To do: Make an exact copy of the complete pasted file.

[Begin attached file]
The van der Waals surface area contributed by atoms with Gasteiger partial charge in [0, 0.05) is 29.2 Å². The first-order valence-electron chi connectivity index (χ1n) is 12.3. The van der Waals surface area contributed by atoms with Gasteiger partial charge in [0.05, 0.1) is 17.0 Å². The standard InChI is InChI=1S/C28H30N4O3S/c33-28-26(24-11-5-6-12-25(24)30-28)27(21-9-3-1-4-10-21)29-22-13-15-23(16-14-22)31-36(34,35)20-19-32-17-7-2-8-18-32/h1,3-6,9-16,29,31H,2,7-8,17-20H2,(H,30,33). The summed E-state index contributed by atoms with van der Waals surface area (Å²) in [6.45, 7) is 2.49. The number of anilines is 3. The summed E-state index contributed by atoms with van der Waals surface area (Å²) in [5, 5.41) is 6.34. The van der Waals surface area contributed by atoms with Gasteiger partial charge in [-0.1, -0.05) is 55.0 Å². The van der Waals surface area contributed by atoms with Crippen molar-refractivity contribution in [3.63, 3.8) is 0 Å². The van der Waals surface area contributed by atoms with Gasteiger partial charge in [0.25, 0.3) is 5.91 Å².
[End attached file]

The van der Waals surface area contributed by atoms with Gasteiger partial charge in [0, 0.05) is 29.2 Å². The first-order valence-electron chi connectivity index (χ1n) is 12.3. The van der Waals surface area contributed by atoms with Gasteiger partial charge in [0.05, 0.1) is 17.0 Å². The standard InChI is InChI=1S/C28H30N4O3S/c33-28-26(24-11-5-6-12-25(24)30-28)27(21-9-3-1-4-10-21)29-22-13-15-23(16-14-22)31-36(34,35)20-19-32-17-7-2-8-18-32/h1,3-6,9-16,29,31H,2,7-8,17-20H2,(H,30,33). The summed E-state index contributed by atoms with van der Waals surface area (Å²) in [6.45, 7) is 2.49. The number of anilines is 3. The summed E-state index contributed by atoms with van der Waals surface area (Å²) in [5, 5.41) is 6.34. The van der Waals surface area contributed by atoms with Gasteiger partial charge in [-0.1, -0.05) is 55.0 Å². The van der Waals surface area contributed by atoms with Crippen molar-refractivity contribution in [3.63, 3.8) is 0 Å². The van der Waals surface area contributed by atoms with Gasteiger partial charge in [0.25, 0.3) is 5.91 Å².